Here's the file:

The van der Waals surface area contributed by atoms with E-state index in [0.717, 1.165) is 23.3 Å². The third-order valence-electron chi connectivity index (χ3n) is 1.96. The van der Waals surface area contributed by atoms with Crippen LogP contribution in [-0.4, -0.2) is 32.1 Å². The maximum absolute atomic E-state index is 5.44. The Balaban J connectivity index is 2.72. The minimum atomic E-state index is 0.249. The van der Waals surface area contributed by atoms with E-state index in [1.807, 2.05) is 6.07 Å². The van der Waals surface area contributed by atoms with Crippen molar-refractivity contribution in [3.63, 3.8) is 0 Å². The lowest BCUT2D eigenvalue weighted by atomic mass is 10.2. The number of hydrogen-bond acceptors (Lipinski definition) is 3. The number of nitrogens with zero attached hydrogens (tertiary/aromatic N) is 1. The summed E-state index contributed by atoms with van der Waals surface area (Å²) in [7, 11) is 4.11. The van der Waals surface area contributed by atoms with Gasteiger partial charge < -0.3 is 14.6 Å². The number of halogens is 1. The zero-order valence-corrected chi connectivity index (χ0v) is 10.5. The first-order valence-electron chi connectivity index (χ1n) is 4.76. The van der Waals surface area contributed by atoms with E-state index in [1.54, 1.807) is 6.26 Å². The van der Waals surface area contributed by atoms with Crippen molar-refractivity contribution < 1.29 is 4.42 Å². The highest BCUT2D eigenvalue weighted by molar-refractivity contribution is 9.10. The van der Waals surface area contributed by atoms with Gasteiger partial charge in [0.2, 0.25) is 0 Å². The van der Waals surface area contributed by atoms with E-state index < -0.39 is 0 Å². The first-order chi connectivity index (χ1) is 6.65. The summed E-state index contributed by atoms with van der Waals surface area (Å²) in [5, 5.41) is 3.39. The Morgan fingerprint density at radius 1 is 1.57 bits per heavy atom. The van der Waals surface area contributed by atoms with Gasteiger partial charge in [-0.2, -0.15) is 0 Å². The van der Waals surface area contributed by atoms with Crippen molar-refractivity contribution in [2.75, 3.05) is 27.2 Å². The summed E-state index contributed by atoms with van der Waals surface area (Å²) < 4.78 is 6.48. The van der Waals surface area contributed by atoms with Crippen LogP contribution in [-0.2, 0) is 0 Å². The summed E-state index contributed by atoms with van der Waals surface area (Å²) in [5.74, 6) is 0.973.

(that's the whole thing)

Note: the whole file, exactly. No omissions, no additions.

The van der Waals surface area contributed by atoms with E-state index in [0.717, 1.165) is 23.3 Å². The third-order valence-electron chi connectivity index (χ3n) is 1.96. The van der Waals surface area contributed by atoms with Crippen LogP contribution in [-0.4, -0.2) is 32.1 Å². The maximum absolute atomic E-state index is 5.44. The Balaban J connectivity index is 2.72. The minimum atomic E-state index is 0.249. The van der Waals surface area contributed by atoms with E-state index in [1.807, 2.05) is 6.07 Å². The van der Waals surface area contributed by atoms with Crippen molar-refractivity contribution in [3.63, 3.8) is 0 Å². The lowest BCUT2D eigenvalue weighted by atomic mass is 10.2. The number of hydrogen-bond acceptors (Lipinski definition) is 3. The number of nitrogens with zero attached hydrogens (tertiary/aromatic N) is 1. The summed E-state index contributed by atoms with van der Waals surface area (Å²) in [7, 11) is 4.11. The van der Waals surface area contributed by atoms with Gasteiger partial charge < -0.3 is 14.6 Å². The number of halogens is 1. The zero-order valence-corrected chi connectivity index (χ0v) is 10.5. The first-order valence-electron chi connectivity index (χ1n) is 4.76. The van der Waals surface area contributed by atoms with E-state index in [1.54, 1.807) is 6.26 Å². The van der Waals surface area contributed by atoms with Crippen molar-refractivity contribution < 1.29 is 4.42 Å². The highest BCUT2D eigenvalue weighted by molar-refractivity contribution is 9.10. The van der Waals surface area contributed by atoms with Gasteiger partial charge in [0.2, 0.25) is 0 Å². The van der Waals surface area contributed by atoms with E-state index < -0.39 is 0 Å². The first-order chi connectivity index (χ1) is 6.65. The summed E-state index contributed by atoms with van der Waals surface area (Å²) in [5, 5.41) is 3.39. The Morgan fingerprint density at radius 1 is 1.57 bits per heavy atom. The van der Waals surface area contributed by atoms with Gasteiger partial charge in [-0.2, -0.15) is 0 Å². The van der Waals surface area contributed by atoms with Crippen molar-refractivity contribution in [2.75, 3.05) is 27.2 Å². The summed E-state index contributed by atoms with van der Waals surface area (Å²) < 4.78 is 6.48. The van der Waals surface area contributed by atoms with Crippen LogP contribution in [-0.2, 0) is 0 Å². The summed E-state index contributed by atoms with van der Waals surface area (Å²) in [5.74, 6) is 0.973.